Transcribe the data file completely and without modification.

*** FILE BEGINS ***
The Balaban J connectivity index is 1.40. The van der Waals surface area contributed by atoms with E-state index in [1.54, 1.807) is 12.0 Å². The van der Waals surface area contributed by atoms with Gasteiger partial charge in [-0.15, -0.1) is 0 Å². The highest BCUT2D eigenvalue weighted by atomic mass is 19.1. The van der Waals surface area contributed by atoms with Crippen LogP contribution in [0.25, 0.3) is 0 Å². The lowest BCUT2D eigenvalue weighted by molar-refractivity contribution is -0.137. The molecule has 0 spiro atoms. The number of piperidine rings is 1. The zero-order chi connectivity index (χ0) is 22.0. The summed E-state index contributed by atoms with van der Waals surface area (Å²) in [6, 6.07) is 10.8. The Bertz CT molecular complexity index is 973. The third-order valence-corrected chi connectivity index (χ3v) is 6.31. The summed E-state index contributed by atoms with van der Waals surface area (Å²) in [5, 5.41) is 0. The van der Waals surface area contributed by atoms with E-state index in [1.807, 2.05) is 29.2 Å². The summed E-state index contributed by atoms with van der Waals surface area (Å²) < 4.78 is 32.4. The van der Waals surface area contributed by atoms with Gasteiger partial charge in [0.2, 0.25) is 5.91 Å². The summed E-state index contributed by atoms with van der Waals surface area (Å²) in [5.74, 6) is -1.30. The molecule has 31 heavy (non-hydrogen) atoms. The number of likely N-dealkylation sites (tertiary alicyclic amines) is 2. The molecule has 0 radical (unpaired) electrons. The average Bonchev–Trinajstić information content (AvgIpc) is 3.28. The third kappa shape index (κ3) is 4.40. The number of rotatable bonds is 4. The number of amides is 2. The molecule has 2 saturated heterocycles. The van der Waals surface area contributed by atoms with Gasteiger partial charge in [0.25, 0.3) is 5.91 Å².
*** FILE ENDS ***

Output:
The Balaban J connectivity index is 1.40. The van der Waals surface area contributed by atoms with E-state index in [1.54, 1.807) is 12.0 Å². The van der Waals surface area contributed by atoms with Gasteiger partial charge in [-0.15, -0.1) is 0 Å². The highest BCUT2D eigenvalue weighted by atomic mass is 19.1. The van der Waals surface area contributed by atoms with Crippen LogP contribution in [0.25, 0.3) is 0 Å². The lowest BCUT2D eigenvalue weighted by molar-refractivity contribution is -0.137. The molecule has 0 spiro atoms. The number of piperidine rings is 1. The zero-order chi connectivity index (χ0) is 22.0. The summed E-state index contributed by atoms with van der Waals surface area (Å²) in [6, 6.07) is 10.8. The Bertz CT molecular complexity index is 973. The third-order valence-corrected chi connectivity index (χ3v) is 6.31. The summed E-state index contributed by atoms with van der Waals surface area (Å²) in [5, 5.41) is 0. The van der Waals surface area contributed by atoms with E-state index in [1.807, 2.05) is 29.2 Å². The summed E-state index contributed by atoms with van der Waals surface area (Å²) < 4.78 is 32.4. The van der Waals surface area contributed by atoms with Gasteiger partial charge in [0.2, 0.25) is 5.91 Å². The summed E-state index contributed by atoms with van der Waals surface area (Å²) in [5.74, 6) is -1.30. The molecule has 31 heavy (non-hydrogen) atoms. The number of likely N-dealkylation sites (tertiary alicyclic amines) is 2. The molecule has 0 radical (unpaired) electrons. The average Bonchev–Trinajstić information content (AvgIpc) is 3.28. The third kappa shape index (κ3) is 4.40. The number of rotatable bonds is 4. The number of amides is 2. The molecule has 2 saturated heterocycles. The van der Waals surface area contributed by atoms with Gasteiger partial charge in [0.25, 0.3) is 5.91 Å².